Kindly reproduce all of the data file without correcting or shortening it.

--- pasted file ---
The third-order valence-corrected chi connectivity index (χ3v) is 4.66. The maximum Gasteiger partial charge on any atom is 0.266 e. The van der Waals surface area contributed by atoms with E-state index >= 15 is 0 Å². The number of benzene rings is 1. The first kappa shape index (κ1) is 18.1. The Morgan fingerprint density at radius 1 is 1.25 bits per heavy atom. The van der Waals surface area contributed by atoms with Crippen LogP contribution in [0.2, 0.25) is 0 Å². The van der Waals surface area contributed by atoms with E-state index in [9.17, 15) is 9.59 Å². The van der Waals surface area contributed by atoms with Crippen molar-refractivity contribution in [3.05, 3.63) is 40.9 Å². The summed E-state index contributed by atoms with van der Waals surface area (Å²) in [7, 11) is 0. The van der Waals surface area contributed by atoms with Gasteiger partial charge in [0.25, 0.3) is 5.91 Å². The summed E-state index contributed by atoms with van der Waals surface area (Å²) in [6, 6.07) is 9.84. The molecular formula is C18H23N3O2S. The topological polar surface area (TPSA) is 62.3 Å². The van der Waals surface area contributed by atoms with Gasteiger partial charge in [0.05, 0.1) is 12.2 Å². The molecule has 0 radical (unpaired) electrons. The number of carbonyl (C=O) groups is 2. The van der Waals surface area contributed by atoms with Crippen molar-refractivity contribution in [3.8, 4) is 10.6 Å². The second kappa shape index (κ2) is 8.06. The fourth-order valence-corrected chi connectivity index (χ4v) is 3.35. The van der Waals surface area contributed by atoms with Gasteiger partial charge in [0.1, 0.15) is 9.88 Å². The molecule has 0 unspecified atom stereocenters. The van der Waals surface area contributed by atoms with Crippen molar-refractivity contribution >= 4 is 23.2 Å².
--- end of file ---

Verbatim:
The third-order valence-corrected chi connectivity index (χ3v) is 4.66. The maximum Gasteiger partial charge on any atom is 0.266 e. The van der Waals surface area contributed by atoms with E-state index >= 15 is 0 Å². The number of benzene rings is 1. The first kappa shape index (κ1) is 18.1. The Morgan fingerprint density at radius 1 is 1.25 bits per heavy atom. The van der Waals surface area contributed by atoms with Crippen LogP contribution in [0.2, 0.25) is 0 Å². The van der Waals surface area contributed by atoms with E-state index in [9.17, 15) is 9.59 Å². The van der Waals surface area contributed by atoms with Crippen molar-refractivity contribution in [3.05, 3.63) is 40.9 Å². The summed E-state index contributed by atoms with van der Waals surface area (Å²) in [7, 11) is 0. The van der Waals surface area contributed by atoms with Gasteiger partial charge in [0.25, 0.3) is 5.91 Å². The summed E-state index contributed by atoms with van der Waals surface area (Å²) in [6, 6.07) is 9.84. The molecular formula is C18H23N3O2S. The topological polar surface area (TPSA) is 62.3 Å². The van der Waals surface area contributed by atoms with Gasteiger partial charge in [0.05, 0.1) is 12.2 Å². The molecule has 0 radical (unpaired) electrons. The number of carbonyl (C=O) groups is 2. The van der Waals surface area contributed by atoms with Crippen molar-refractivity contribution in [3.8, 4) is 10.6 Å². The second kappa shape index (κ2) is 8.06. The fourth-order valence-corrected chi connectivity index (χ4v) is 3.35. The van der Waals surface area contributed by atoms with Gasteiger partial charge in [0.1, 0.15) is 9.88 Å². The molecule has 0 unspecified atom stereocenters. The van der Waals surface area contributed by atoms with Crippen molar-refractivity contribution >= 4 is 23.2 Å².